I know Hened’s face. She’s looking at me: her eyes like pickled eggs, her pointy nose and thinning eyebrows magnified and hazed by the thumb marks on her eyeglasses. Hened’s second name is May. She is Egyptian. She is Lebanese. She is my grandaunt, the youngest and only surviving sibling of a family of four. She is eighty-five.
I’m sitting next to her in the kitchen of my parent’s apartment. Her hands rest on the table next to a book with the word Valley in its title, a steaming cup of coffee she isn’t drinking, and a blank notepad. Her tiny face is rested, satisfied. My face is rounder than hers. I tell Hened, "It's been a long time." She doesn't answer.
I saw Hened on a family trip, in Venice, a few years ago. She had joined us from Cairo though her arthritis was so severe that she could hardly walk. When she did, she would stop on San Marco square and feed pigeons the left over of her breakfast toast until her head and her shoulders were feathered with dozens of the city’s “winged rodents”, as my father calls them. One day, on a boat ride back to our hotel, a distant aunt told me Hened was ugly. Laide is the word she used. It was raining when she used that word. We were sitting inside, on a boat, sheltered by a wooden roof that opened on the stern. The sea was battering the boat like a vintage watercolor of a ship with swelling sails. I could tell that the woman’s judgment was not aesthetic; it applied to Hened’s aura, to what was beyond her shoulders.
I keep hearing rumors about Hened: she is selfish, she is a liar. Rumors are mediated knowledge. Hened’s knowledge is in her body, her elbows, her hair when it falls on the kitchen floor. She often lectures me on ancient Egyptian history while standing at my bedroom’s door, never entering the room . She goes on and on about Ma’at, the Egyptian goddess of truth and harmony who weighed the heart of the diseased before they left the underworld. If their heart – which was also their soul – was lighter or equal in weight to Ma’at’s feather, the deceased would go on to Aaru, a reed valley, the Egyptian paradise. Like Ma’at, Hened wears a colored feather in her bun. When she worked at the National Museum, Hened spent her days scrutinizing sculptures of Ma’at’s, writing wordy papers on the length of her arms, the details in her fabrication, the missing sign in a litany of signs.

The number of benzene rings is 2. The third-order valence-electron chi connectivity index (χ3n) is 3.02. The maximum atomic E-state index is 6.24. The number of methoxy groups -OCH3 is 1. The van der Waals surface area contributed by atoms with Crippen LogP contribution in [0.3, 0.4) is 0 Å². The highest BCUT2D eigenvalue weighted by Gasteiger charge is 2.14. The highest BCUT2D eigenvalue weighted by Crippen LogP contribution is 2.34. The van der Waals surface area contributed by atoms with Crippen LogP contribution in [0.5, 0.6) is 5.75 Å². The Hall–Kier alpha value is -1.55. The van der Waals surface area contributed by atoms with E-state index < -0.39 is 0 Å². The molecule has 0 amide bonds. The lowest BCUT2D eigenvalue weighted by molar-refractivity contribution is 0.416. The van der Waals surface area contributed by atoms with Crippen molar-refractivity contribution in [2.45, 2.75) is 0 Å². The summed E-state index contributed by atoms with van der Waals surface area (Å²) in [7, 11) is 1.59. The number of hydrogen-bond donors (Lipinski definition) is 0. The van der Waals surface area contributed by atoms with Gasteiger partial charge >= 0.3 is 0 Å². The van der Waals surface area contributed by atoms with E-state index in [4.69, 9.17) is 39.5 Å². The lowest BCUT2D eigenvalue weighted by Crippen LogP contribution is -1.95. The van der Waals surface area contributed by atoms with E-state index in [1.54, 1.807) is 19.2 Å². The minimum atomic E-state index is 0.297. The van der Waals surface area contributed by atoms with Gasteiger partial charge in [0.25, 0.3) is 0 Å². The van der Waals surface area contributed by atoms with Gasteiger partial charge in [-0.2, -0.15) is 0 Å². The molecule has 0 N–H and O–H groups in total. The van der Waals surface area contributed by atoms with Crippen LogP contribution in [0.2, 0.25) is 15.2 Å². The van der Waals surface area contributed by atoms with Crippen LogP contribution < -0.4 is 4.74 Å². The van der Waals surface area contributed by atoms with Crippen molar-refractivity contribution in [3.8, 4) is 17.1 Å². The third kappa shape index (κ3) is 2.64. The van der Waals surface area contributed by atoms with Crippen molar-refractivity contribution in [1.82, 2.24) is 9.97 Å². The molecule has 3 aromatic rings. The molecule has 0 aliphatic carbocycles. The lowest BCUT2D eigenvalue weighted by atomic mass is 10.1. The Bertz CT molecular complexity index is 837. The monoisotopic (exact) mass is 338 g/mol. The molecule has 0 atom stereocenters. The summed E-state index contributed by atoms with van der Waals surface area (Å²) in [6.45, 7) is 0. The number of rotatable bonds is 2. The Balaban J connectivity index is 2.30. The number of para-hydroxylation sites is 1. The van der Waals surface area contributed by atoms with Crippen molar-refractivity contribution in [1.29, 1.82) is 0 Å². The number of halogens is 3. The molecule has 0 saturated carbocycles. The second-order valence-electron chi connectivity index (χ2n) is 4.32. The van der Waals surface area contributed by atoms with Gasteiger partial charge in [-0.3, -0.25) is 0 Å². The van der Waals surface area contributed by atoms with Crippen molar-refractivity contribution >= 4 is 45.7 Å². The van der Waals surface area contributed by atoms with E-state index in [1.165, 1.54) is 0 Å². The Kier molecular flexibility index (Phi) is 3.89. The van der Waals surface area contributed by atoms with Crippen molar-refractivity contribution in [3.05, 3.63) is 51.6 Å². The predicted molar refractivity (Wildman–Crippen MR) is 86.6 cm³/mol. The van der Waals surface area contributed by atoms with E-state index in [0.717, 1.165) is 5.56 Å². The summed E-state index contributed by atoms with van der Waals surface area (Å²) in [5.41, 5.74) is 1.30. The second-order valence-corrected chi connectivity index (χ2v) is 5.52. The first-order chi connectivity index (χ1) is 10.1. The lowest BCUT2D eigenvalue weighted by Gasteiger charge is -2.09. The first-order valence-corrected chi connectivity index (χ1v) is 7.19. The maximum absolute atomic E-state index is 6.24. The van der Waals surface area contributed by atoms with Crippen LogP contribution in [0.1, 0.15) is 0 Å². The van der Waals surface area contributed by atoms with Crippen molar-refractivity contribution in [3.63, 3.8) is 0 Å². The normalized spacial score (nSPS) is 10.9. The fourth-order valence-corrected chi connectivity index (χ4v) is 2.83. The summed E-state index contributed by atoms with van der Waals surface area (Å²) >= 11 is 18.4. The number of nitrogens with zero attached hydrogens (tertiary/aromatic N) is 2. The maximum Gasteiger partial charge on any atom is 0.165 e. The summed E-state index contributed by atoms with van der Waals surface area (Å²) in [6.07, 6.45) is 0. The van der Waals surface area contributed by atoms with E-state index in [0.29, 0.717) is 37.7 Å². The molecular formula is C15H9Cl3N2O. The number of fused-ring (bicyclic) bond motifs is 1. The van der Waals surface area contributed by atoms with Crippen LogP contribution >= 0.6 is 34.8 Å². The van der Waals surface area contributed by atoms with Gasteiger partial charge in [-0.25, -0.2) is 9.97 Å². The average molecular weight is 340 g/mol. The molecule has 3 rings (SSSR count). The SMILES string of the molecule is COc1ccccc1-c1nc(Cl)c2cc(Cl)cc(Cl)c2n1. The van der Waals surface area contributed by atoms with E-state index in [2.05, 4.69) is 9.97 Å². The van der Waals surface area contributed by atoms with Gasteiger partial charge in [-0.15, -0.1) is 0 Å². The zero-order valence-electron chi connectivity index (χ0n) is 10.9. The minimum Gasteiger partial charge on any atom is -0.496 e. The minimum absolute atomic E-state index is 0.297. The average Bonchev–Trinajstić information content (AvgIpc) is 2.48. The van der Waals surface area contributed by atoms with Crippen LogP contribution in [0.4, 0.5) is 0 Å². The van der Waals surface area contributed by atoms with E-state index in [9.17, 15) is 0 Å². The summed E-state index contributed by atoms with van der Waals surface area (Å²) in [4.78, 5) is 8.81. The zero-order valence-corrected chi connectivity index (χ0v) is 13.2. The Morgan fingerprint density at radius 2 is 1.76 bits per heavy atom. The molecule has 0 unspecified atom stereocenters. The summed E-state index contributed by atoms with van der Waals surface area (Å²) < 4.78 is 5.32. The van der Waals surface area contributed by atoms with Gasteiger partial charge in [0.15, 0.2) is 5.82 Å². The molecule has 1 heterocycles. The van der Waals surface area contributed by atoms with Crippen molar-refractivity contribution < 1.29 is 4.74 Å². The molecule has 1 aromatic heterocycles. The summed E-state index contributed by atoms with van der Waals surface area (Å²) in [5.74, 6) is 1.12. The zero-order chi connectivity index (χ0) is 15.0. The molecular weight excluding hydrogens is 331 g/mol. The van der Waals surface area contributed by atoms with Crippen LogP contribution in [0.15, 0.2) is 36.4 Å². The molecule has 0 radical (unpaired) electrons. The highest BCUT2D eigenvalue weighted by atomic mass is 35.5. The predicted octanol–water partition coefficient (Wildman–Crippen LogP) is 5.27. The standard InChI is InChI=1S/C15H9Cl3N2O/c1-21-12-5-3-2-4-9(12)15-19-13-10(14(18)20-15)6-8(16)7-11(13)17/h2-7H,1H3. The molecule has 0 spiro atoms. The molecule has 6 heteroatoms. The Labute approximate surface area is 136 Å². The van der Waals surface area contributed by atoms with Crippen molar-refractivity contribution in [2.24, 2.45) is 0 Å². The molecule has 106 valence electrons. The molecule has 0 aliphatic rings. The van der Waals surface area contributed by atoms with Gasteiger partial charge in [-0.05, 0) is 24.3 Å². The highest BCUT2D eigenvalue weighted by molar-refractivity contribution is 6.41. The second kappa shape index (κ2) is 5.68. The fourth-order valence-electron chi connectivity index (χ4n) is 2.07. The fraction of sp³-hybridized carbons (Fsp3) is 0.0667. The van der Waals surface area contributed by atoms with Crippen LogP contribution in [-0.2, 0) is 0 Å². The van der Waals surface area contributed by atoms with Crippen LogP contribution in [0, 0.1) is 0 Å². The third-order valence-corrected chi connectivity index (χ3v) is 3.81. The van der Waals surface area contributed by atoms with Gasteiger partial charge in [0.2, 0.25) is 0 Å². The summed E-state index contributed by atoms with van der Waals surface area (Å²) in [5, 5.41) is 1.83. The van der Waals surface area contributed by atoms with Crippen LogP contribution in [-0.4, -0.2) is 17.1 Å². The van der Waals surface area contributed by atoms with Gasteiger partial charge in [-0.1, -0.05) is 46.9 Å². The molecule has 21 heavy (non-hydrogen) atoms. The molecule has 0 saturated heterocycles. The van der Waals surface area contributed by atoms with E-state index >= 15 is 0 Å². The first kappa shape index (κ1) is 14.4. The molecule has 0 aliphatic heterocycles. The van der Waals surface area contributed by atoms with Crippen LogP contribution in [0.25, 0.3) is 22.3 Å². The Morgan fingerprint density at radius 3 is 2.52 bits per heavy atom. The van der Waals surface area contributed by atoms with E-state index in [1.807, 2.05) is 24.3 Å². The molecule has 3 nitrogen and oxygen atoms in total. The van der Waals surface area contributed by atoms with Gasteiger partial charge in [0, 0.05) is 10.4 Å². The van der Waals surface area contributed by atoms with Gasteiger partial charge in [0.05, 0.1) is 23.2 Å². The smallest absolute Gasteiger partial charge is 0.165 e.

“After my operation, I looked exactly like Ma’at!” she once said. Since her operation, Hened has been living in my father’s apartment where she keeps her fallen teeth in a canister previously filled with strawberry chewing gum. Each tooth is rolled in a half of a tissue. “That’s how they do it at the museum,” she says. She stores the container in my brother’s bathroom, in a cabinet next to expired face soap, Tin Tin comics, and vaginal lubricant. I don’t mind her using my brother’s bathroom. He doesn’t live here and neither do I. I’m only visiting for the weekend.
“Why don’t you visit more often?” Hened asks, flipping through the Valley book.
“What are you reading?” I reply, dodging her question.
“When we were kids, my cousin Fouad used to take us for truck rides. I loved sitting in the back and watching the road unfurl. One day, Fouad ventured out into a valley and took a different route.” She pauses for a few breaths, sipping the dregs of her lukewarm coffee.
“Do you think it is possible to reach the same place if you take two different paths? That day Fouad picked us up, my sister and I, we took a different route...”